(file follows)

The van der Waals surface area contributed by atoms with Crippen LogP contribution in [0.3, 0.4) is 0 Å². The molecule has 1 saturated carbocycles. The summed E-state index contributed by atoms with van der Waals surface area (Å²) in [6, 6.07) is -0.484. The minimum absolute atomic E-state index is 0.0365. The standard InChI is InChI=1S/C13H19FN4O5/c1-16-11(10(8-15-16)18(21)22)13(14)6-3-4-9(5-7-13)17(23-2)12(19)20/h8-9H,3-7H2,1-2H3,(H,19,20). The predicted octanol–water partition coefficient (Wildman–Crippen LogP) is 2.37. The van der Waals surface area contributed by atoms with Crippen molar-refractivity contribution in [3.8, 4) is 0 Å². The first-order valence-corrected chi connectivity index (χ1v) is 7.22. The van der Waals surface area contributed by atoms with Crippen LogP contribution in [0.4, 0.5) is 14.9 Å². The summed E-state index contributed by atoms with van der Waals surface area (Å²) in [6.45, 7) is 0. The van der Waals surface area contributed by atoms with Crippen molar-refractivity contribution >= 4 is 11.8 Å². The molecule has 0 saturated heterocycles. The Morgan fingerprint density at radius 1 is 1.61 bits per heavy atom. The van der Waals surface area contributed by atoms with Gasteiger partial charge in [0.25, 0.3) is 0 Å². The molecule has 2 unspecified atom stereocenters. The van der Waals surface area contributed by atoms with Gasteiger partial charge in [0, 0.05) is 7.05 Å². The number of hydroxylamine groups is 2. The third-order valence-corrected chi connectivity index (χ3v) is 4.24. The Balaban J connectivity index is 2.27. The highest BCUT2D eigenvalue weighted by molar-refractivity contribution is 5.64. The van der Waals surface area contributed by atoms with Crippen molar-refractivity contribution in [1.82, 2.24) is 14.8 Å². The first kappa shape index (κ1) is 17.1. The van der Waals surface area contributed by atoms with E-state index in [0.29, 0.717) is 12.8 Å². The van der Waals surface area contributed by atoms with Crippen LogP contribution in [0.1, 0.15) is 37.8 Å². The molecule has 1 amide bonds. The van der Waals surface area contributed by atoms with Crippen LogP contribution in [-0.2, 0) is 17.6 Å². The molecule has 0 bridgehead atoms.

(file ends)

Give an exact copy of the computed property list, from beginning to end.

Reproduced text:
The van der Waals surface area contributed by atoms with Crippen LogP contribution in [0.3, 0.4) is 0 Å². The molecule has 1 saturated carbocycles. The summed E-state index contributed by atoms with van der Waals surface area (Å²) in [6, 6.07) is -0.484. The minimum absolute atomic E-state index is 0.0365. The standard InChI is InChI=1S/C13H19FN4O5/c1-16-11(10(8-15-16)18(21)22)13(14)6-3-4-9(5-7-13)17(23-2)12(19)20/h8-9H,3-7H2,1-2H3,(H,19,20). The predicted octanol–water partition coefficient (Wildman–Crippen LogP) is 2.37. The van der Waals surface area contributed by atoms with Crippen molar-refractivity contribution in [3.8, 4) is 0 Å². The first-order valence-corrected chi connectivity index (χ1v) is 7.22. The van der Waals surface area contributed by atoms with Crippen LogP contribution in [0.4, 0.5) is 14.9 Å². The summed E-state index contributed by atoms with van der Waals surface area (Å²) in [6.45, 7) is 0. The van der Waals surface area contributed by atoms with Crippen molar-refractivity contribution >= 4 is 11.8 Å². The molecule has 0 saturated heterocycles. The Morgan fingerprint density at radius 1 is 1.61 bits per heavy atom. The van der Waals surface area contributed by atoms with Gasteiger partial charge in [0.25, 0.3) is 0 Å². The molecule has 2 unspecified atom stereocenters. The van der Waals surface area contributed by atoms with Gasteiger partial charge in [0, 0.05) is 7.05 Å². The number of hydroxylamine groups is 2. The third-order valence-corrected chi connectivity index (χ3v) is 4.24. The Balaban J connectivity index is 2.27. The highest BCUT2D eigenvalue weighted by molar-refractivity contribution is 5.64. The van der Waals surface area contributed by atoms with Crippen molar-refractivity contribution in [1.82, 2.24) is 14.8 Å². The first kappa shape index (κ1) is 17.1. The van der Waals surface area contributed by atoms with E-state index in [0.29, 0.717) is 12.8 Å². The van der Waals surface area contributed by atoms with Crippen LogP contribution in [0.1, 0.15) is 37.8 Å². The molecule has 1 amide bonds. The van der Waals surface area contributed by atoms with Crippen LogP contribution in [-0.2, 0) is 17.6 Å². The molecule has 0 bridgehead atoms.